McCartney backs bid to save Abbey Road studios

Former Beatle Sir Paul McCartney told of his hopes that the famous Abbey Road Studios could be saved after reportedly being put up for sale by owner EMI.

The record company's private equity parent Terra Firma is said to be hoping the north London site - made famous by the eponymous Beatles album and zebra crossing cover shot - could raise tens of millions of pounds.

Sir Paul, who recorded most of the Beatles' songs at Abbey Road, told BBC's Newsnight: "There are a few people who have been associated with the studio for a long time who were talking about mounting some bid to save it.

"I sympathise with them. I hope they can do something, it'd be great."

He added: "I have got so many memories there with the Beatles.

"It still is a great studio. So it would be lovely if somebody could get a thing together to save it."

The sale would help EMI to pay down some of the mammoth debts it was saddled with after Terra Firma's highly-leveraged 2007 takeover.

The music group bought the property for £100,000 in 1929, transforming it into world famous studios that have hosted artists as diverse as composer Sir Edward Elgar, who recorded Land Of Hope and Glory with the London Symphony Orchestra there in 1931, to Pink Floyd and Blur.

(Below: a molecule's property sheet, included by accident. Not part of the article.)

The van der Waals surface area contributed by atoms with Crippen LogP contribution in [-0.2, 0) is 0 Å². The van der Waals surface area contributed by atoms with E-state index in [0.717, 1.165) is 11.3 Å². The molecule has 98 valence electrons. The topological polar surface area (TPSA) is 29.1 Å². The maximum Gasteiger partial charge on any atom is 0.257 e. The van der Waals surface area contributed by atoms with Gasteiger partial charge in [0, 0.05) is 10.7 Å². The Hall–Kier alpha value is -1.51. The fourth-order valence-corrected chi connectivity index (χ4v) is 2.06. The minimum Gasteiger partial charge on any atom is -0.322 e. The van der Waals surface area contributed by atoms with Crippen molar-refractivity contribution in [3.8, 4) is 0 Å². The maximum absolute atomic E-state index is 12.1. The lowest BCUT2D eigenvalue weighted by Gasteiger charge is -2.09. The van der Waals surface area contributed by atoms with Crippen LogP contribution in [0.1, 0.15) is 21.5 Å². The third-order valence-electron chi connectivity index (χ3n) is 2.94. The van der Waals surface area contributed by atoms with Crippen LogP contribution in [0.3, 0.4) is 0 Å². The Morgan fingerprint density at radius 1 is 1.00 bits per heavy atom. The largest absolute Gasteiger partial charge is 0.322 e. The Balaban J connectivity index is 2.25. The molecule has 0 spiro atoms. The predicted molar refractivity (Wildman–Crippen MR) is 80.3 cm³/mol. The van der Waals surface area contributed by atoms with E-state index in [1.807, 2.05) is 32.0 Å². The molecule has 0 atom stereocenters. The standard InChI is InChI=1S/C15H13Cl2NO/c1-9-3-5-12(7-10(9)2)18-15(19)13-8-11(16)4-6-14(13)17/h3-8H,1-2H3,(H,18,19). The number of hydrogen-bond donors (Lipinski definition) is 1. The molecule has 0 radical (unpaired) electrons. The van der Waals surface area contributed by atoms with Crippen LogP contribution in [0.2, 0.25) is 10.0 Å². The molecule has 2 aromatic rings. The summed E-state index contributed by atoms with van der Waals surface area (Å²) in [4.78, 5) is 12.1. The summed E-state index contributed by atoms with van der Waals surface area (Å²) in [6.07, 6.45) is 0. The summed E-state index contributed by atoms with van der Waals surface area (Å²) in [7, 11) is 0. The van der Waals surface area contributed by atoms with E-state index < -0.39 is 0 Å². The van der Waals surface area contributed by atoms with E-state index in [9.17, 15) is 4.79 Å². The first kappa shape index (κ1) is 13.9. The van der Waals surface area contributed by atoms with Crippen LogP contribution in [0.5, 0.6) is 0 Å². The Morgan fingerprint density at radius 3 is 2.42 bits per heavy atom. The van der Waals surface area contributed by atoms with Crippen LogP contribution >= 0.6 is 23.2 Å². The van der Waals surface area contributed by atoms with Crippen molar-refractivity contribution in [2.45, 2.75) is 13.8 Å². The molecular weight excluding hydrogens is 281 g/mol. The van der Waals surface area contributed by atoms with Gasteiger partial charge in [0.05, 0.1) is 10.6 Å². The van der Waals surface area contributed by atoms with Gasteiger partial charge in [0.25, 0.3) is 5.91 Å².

Abbey Road's rich history also saw it used for propaganda recordings for the British government during the Second World War.

The Beatles used Abbey Road for 90% of their recordings, naming their final album after the studios in 1969.

However, recent recording advances and cheaper overseas studio facilities have added competitive pressure to Abbey Road and a sale of the studios would raise much needed cash for its struggling owner.

EMI - which counts Robbie Williams and Coldplay among its artists - posted a £1.75 billion loss for the year to March 2009 in accounts earlier this month.

Terra Firma was last week reportedly looking for investors to pump £120 million into the business as it seeks capital.

It took on huge debts in 2007 to buy the firm and is almost certain to breach lending terms without further investment, handing control to lender Citigroup.

Another round of cost cutting its also understood to be in store as the group taps investors for cash.

EMI chief executive Elio Leoni-Sceti is believed to be drawing up plans to strip millions of pounds from the company's costs and rapidly grow the group's digital operations.

The group yesterday remained tight-lipped on any sale of Abbey Road or if it was part of a wider asset sale.

EMI has looked to exploit the Abbey Road name in recent months, only last November launching a service called Abbey Road Live, offering fans a way to buy instant concert recordings at venues.

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